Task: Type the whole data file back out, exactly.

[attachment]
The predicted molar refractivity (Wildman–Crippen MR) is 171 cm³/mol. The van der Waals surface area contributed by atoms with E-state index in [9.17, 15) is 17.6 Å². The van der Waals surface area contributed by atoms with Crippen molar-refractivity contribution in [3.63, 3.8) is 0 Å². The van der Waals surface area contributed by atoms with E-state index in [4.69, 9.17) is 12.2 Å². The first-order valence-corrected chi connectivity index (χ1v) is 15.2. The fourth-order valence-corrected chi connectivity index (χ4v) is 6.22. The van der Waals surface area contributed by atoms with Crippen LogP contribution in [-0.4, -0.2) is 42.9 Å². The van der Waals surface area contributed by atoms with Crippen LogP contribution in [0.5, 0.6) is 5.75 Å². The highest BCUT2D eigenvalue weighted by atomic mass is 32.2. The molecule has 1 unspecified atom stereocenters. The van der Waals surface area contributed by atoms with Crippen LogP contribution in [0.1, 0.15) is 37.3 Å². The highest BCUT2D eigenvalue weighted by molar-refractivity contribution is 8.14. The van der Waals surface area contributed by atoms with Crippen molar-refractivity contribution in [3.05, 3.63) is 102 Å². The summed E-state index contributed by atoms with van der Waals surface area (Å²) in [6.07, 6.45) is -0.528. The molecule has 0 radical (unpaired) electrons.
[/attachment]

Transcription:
The predicted molar refractivity (Wildman–Crippen MR) is 171 cm³/mol. The van der Waals surface area contributed by atoms with E-state index in [9.17, 15) is 17.6 Å². The van der Waals surface area contributed by atoms with Crippen molar-refractivity contribution in [3.63, 3.8) is 0 Å². The van der Waals surface area contributed by atoms with E-state index in [4.69, 9.17) is 12.2 Å². The first-order valence-corrected chi connectivity index (χ1v) is 15.2. The fourth-order valence-corrected chi connectivity index (χ4v) is 6.22. The van der Waals surface area contributed by atoms with Crippen LogP contribution in [-0.4, -0.2) is 42.9 Å². The van der Waals surface area contributed by atoms with Crippen LogP contribution in [0.5, 0.6) is 5.75 Å². The highest BCUT2D eigenvalue weighted by atomic mass is 32.2. The molecule has 1 unspecified atom stereocenters. The van der Waals surface area contributed by atoms with Crippen LogP contribution in [0.1, 0.15) is 37.3 Å². The highest BCUT2D eigenvalue weighted by molar-refractivity contribution is 8.14. The van der Waals surface area contributed by atoms with Crippen molar-refractivity contribution in [3.05, 3.63) is 102 Å². The summed E-state index contributed by atoms with van der Waals surface area (Å²) in [6.07, 6.45) is -0.528. The molecule has 0 radical (unpaired) electrons.